NASA's Ingenuity chopper has ascended to the Martian skies. Ingenuity made its 32nd flight on Sunday, which was also its second this month. The 4-pound rotorcraft had previously taken off on September 6.
According to NASA's Jet Propulsion Laboratory (JPL) in Southern California, which oversees the Mars helicopter's mission, Ingenuity traveled roughly 308 feet on Sunday (Sept. 18), remaining in the air for more than 55 seconds, and achieving a top speed of 10.6 mph.
That previous flight brought Ingenuity closer to an ancient river delta on the surface of Mars' Jezero Crater, a 28-mile-wide crater that the helicopter and its robotic companion, the Perseverance rover, have been studying since February 2021. Sunday's sortie presumably continued that progress, as Ingenuity team members have stated that reaching the delta is a near-term objective.
Perseverance has been exploring the delta for months. Since July, the car-sized rover has collected four rock samples from the formation, two of which are rich in organic compounds, the carbon-containing building blocks of life.
If everything goes as planned, scientists will be able to examine that fascinating material in great detail here on Earth. NASA and the European Space Agency are collaborating to send the rover's samples to our planet, maybe as soon as 2033.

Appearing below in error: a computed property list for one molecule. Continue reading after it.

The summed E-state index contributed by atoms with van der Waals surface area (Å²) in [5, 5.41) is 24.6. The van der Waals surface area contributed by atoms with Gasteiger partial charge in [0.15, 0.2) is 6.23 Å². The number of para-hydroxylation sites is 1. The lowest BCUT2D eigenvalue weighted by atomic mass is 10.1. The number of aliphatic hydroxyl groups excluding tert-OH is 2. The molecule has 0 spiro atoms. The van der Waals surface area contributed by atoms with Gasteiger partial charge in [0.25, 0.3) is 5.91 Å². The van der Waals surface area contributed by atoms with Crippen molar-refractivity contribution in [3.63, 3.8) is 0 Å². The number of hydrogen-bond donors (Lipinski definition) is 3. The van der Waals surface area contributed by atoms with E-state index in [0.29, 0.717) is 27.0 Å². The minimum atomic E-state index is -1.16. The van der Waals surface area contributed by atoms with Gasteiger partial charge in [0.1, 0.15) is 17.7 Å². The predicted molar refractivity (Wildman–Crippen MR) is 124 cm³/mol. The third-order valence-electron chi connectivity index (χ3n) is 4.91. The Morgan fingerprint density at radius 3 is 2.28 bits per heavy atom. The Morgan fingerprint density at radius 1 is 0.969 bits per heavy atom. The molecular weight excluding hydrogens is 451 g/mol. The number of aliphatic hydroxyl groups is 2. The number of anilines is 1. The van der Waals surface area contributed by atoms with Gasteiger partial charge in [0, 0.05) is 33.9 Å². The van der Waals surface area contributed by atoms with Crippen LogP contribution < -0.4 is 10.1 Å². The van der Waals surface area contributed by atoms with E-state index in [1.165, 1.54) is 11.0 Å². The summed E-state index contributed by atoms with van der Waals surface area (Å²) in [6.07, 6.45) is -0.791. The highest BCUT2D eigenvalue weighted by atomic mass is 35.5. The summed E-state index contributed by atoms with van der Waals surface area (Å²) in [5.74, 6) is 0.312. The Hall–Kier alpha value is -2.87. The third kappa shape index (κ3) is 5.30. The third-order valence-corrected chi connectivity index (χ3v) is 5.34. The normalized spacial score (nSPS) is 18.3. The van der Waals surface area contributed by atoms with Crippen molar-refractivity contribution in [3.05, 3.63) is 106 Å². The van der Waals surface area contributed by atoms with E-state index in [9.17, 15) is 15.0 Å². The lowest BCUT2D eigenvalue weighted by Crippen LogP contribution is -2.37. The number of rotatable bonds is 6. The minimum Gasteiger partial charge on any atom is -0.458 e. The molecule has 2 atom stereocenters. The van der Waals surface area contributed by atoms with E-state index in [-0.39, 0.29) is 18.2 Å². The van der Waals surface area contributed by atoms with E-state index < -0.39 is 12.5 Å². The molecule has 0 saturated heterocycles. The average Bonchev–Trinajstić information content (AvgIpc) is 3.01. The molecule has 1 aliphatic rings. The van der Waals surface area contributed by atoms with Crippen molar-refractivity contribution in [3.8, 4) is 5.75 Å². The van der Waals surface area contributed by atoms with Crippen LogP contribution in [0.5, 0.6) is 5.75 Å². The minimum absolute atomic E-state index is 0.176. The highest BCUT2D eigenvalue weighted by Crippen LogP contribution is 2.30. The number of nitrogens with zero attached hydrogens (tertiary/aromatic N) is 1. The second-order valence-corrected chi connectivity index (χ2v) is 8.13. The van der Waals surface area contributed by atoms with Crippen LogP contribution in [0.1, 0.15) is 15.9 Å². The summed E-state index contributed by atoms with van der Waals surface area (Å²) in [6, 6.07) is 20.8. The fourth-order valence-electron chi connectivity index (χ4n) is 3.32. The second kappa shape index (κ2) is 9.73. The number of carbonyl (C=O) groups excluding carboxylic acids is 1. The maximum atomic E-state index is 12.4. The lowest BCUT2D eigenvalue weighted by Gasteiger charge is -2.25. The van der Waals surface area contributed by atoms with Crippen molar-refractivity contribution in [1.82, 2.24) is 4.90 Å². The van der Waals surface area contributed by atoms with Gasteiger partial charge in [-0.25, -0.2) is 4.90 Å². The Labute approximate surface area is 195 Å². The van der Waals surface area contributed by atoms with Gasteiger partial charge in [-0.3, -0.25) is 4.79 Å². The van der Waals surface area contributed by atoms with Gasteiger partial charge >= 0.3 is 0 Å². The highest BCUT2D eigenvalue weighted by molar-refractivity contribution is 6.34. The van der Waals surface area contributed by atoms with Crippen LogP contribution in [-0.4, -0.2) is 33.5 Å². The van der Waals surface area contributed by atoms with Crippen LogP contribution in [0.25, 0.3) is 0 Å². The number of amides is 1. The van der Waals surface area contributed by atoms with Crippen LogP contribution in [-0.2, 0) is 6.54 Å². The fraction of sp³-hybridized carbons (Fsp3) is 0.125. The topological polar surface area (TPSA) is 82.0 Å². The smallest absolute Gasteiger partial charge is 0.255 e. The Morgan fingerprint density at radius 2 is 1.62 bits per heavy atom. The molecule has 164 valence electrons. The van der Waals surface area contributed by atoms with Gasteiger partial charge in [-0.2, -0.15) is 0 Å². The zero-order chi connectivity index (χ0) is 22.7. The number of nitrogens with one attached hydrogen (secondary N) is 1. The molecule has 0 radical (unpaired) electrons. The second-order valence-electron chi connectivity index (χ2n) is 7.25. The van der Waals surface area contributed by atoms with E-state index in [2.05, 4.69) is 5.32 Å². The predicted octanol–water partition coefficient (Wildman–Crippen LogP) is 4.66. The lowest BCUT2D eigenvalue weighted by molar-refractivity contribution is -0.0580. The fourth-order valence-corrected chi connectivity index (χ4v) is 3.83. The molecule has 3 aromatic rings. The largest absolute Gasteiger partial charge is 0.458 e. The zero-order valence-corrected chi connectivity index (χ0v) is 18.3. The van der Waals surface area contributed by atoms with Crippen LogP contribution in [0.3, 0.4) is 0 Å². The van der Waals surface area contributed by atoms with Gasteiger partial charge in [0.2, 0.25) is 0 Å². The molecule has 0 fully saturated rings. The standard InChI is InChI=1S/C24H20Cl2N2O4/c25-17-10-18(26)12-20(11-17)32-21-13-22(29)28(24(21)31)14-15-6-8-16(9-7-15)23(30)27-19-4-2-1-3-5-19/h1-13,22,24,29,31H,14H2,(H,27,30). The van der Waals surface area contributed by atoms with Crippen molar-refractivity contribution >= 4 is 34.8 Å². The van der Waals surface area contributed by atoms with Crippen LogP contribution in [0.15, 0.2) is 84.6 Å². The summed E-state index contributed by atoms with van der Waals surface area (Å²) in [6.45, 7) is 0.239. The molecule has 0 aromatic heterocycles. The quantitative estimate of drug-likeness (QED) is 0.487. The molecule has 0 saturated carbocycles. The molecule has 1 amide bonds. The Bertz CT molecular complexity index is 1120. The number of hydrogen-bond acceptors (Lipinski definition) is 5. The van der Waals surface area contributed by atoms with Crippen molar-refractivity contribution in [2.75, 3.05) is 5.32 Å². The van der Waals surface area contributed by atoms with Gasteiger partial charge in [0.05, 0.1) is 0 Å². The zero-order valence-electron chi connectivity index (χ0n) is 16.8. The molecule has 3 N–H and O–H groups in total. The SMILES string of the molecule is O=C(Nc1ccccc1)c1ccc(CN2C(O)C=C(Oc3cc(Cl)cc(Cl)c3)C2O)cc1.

Two helicopters modeled after Ingenuity are part of the sample-return architecture, and they may transport sample tubes from one or more depots on Jezero's floor to the rocket that will launch them off the Red Planet.
An earlier idea that called for an ESA "fetch rover" to land on its own lander was dropped in favor of a mission redesign, according to NASA officials involved with the Mars sample return (MSR) program on July 27.
NASA's Perseverance rover, which is expected to be operational when a NASA MSR lander lands on Mars in 2031, will now be charged with transporting the samples it is gathering and storing to a Mars ascent vehicle. In the event that this fails, two helicopters similar to Ingenuity, which landed with Perseverance last year, will be available as backup options to pick up the caches themselves.
Ingenuity initially embarked on a five-flight demonstration mission designed to show that rotorcraft flight is possible in the thin Martian atmosphere. The helicopter quickly aced that task and shifted into an extended mission, during which it's serving as a scout for Perseverance.